After inspecting the World War I remnants, we continued on to the summit cross, where we admired the large wooden crucifix sculpture and wrote in the summit log. Although we did get a few brief glimpses of sun and blue sky, we never really got any sort of good, clear views of the wider terrain, let alone the valley bottoms. Mostly we were just in cloud.
Just for curiosity's sake, we descended a short ways down the eastern ridgeline of the Croda Rossa. In just a few minutes we came to the top of the eastern variant of the Zandonella ferrata (the ferrata we had originally planned to use to climb up here). Here, too, was a ferrata closure warning notice - although this one was in much better shape than the one at the bottom. In any case, in our minds, this only solidified the correctness of the choice we'd made earlier in the day.
Checking out the precipice
So, with a general lack of views and with the clock ticking onward (and with the reality of a fair bit of downclimbing and hiking yet to do before making it back to the rifugio in time for dinner), we left the summit. Straightforward and easy downclimbing (on the Ferrata Nord, the route upon which we had just come up) meant we were soon below the top climbing section, and walking down amidst the various ruins and relics on the northwest ridgeline.
As mentioned earlier, our intended return route was via a hike east, along the northern base of the Sesto Group, until we could turn back south to reach the Rifugio Berti and complete our day's loop. To get to the base of the mountainous terrain, however, we needed to first continue down the spine of the Croda Rossa's northwest ridgeline until a reasonable route could be found to descend towards the north and east. A side-effect of this routing is that we'd get to experience nearly the entire length of the Ferrata Nord (at this point we had only climbed the upper half to the summit).
The climb down along the ridgeline along the VF Nord - much like the upper part - was quite easy. It was only infrequently protected by ferrata wire, and when it was, the climbing was very easy. The scenery was nice, however, and our lowering elevation meant we were mostly out of the clouds and able to look both ways off of the ridgeline. There were also many more extensive World War I ruins to see. We were in a bit of a let's-make-some-progress mode, though, so we didn't stop to examine any of these sites too closely.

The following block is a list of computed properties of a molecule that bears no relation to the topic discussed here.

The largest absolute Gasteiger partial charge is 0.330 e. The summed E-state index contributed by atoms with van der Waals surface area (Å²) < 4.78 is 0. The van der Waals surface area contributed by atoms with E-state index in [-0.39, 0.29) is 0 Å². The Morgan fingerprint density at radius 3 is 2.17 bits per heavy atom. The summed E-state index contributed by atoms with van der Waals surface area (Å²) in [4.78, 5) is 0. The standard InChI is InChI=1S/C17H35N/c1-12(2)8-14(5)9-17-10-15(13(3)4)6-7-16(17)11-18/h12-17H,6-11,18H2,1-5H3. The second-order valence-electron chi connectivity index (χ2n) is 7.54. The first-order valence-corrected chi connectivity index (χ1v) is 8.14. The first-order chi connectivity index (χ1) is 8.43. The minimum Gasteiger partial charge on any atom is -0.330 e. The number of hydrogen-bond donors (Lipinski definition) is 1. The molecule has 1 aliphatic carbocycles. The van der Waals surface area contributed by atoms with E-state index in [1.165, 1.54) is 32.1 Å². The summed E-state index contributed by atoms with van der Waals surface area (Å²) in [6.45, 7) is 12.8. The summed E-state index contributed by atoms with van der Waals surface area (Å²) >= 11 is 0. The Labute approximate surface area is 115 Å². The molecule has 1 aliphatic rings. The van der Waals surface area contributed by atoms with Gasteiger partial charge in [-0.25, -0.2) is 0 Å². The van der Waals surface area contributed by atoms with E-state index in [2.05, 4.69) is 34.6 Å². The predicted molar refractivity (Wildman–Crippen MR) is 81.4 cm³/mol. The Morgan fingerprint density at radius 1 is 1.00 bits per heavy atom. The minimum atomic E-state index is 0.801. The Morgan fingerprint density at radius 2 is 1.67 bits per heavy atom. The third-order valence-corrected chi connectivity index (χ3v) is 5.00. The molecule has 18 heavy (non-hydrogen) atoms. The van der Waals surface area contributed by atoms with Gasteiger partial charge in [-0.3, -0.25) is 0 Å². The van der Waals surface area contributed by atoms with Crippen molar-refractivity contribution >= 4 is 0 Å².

Extensive Ruined Installation
Extensive Ruined Installation
Down at about the 2400-metre level, we came to a small notch in the ridgeline with some red blotches and a painted sign (on the rock) for Burgstall / Castelliere. I had noticed this little shortcut route on my map, and wanted to take it, for staying on the VF Nord all the way to the very lower end would involve a bunch of extra distance for us.
A final bit of descent down some steep terrain (including some easy sections of via ferrata) brought us out of the realm of cold bare rock and into the realm of alpine meadows and grasses. Our descent path soon intersected the main "sub-mountainous" trail (#15) in the area.
We turned right (that is to say, towards the east) on trail 15. Ahead of us we could see much of the trail's path, as it led across the broad slope below the crags above. We traced the line of the trail as it receded into the distance, finally turning around a corner and becoming hidden from view.
After the heightened level of concentration required of scrambling and climbing in steep terrain, the hike along 15 was relaxing - maybe even slightly boring. One foot in front of the other, we walked east on the nice, smooth track, very gradually descending as we did so. We passed a number of side intersections to trails that led down and to the left, towards the main pass in the area - Passo Montecroce - through which the main highway ran. But since we were headed back to the rifugio Berti, we needed to stay straight, skirt the base of the mountains, and eventually circle around to reach the hut.